Like ballistic missiles, HGVs are fired in a near-vertical trajectory, carried on conventional rockets. But while ballistic missiles make very high parabolic trajectories, which take them over 1,000 kilometers from the ground, the HGVs detach from the rocket much earlier, 40-100 kilometers from the ground. At that point, taking advantage of the aerodynamics, the HGVs can glide at hypersonic speed towards the target. The huge advantage over ballistic missiles is that HGVs are maneuverable: a ballistic missile once launched has a practically fixed and easily predictable trajectory. An HGV, on the other hand, can be maneuvered while gliding: it can discard to avoid interception systems and radar and it can change trajectory up to a few seconds before impact. It is not possible to predict where it will fall and this makes it almost impossible to intercept it.

It is rather complicated to understand why Russia wanted to use hypersonic missiles in Ukraine. Although Ukraine’s anti-missile defenses are quite robust, Russia has shown that it can destroy various targets using traditional, more established and cheaper artillery.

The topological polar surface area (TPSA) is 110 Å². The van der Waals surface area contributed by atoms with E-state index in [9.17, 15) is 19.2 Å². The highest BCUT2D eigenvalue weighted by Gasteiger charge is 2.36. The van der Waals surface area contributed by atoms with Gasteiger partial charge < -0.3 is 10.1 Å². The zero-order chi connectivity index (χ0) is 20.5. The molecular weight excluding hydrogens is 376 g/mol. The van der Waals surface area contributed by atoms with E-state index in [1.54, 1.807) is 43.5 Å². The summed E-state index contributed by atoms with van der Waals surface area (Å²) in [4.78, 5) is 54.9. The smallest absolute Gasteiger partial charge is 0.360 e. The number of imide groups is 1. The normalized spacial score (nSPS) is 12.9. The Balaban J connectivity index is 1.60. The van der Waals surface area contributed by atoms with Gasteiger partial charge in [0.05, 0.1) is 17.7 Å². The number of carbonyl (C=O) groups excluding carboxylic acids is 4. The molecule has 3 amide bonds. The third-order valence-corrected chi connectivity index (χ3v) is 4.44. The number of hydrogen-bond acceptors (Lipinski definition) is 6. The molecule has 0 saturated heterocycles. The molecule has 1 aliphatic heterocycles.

It is possible that the specific targets hit by hypersonic missiles were particularly well defended, and therefore Russia wanted to use the new weapons to hit them, because they are virtually impossible for any anti-missile system to stop.

Another possibility, perhaps more likely, is that Russia wanted to launch these next-generation missiles – and then widely publicize their use – to remind both Ukraine and the West that, despite the problems encountered in these first weeks invasion, still has a modern army, and that in its arsenal there are high-tech weapons with high destructive potential that have not yet been really used in the course of the conflict in Ukraine.

Pavel Felgenhauer, a military analyst, he said to Euronews that the hoped-for effect in the use of ballistic missiles is above all psychological: “In fact, the situation on the ground does not change, but it certainly has an effect in terms of psychological propaganda, to frighten everyone”.